The foxglove looks pretty, but it's also pretty deadly for people and pets. It is the source of digitalis, a traditional heart medicine that cures if given in correct doses, and kills in larger amounts. Control your pup if you are near foxgloves, and if you have some in your garden, make sure the plants are surrounded by a dog-proof barrier.
The foxglove contains chemicals called cardiac glycosides, which interfere with the electrolyte balance in the heart muscle. The symptoms of poisoning in a dog who has ingested some of the plant range from moderate to severe. Typical signs of foxglove poisoning are drooling, nausea and vomiting. The more severe symptoms involve an irregular and fast heartbeat, dilated pupils, collapse and cardiac arrest. Get your pet to a vet immediately if you think he has eaten foxglove.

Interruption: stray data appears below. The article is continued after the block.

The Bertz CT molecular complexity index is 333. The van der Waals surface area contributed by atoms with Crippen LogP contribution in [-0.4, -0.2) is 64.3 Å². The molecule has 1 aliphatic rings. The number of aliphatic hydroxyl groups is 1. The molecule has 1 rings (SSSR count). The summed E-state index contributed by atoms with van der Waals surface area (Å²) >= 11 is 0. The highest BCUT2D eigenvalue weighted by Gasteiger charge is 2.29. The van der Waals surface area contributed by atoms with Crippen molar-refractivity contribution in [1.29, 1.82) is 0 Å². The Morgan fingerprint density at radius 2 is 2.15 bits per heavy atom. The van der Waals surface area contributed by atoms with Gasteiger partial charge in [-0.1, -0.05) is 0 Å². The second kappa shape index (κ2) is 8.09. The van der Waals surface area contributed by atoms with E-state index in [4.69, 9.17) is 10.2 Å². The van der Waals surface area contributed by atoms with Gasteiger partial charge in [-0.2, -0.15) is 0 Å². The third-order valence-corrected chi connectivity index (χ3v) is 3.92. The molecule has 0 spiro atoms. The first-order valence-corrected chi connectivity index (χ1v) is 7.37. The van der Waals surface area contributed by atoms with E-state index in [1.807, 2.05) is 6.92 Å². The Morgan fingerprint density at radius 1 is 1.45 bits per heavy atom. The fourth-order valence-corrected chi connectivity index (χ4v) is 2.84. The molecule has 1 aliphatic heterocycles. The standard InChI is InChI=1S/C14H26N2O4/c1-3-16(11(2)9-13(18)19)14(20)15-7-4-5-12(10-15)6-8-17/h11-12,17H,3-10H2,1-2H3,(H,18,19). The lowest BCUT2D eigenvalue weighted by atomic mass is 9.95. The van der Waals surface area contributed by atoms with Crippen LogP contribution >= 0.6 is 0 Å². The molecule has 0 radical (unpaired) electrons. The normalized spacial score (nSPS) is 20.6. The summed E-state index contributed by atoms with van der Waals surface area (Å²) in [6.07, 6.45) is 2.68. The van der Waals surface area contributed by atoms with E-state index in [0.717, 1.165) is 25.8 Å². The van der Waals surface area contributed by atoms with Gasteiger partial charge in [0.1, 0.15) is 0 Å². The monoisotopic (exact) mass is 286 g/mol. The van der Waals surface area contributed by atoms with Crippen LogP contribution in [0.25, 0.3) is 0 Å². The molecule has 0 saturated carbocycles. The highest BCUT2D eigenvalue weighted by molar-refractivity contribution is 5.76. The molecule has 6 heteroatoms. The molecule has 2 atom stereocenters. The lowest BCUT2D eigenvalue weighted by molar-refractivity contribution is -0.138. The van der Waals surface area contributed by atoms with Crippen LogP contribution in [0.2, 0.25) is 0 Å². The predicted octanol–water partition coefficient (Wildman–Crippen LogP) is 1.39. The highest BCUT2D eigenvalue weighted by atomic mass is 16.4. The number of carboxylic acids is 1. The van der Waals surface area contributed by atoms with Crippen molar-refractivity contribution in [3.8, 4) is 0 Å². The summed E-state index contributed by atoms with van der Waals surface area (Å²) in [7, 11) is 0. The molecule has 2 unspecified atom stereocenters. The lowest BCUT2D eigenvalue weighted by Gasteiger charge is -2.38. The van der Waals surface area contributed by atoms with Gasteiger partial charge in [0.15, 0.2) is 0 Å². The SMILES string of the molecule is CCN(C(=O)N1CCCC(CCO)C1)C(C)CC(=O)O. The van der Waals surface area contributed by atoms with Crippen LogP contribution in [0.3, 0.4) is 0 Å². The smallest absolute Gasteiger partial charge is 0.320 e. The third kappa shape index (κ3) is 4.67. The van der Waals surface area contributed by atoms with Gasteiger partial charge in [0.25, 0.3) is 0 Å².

Similar Poisonous Plants
Other plants containing similar toxins are oleander, lily of the valley, Star of Bethlehem, dogbane, milkweed and kalanchoe.
Based in London, Eleanor McKenzie has been writing lifestyle-related books and articles since 1998. Her articles have appeared in the "Palm Beach Times" and she is the author of numerous books published by Hamlyn U.K., including "Healing Reiki" and "Pilates System." She holds a Master of Arts in informational studies from London University.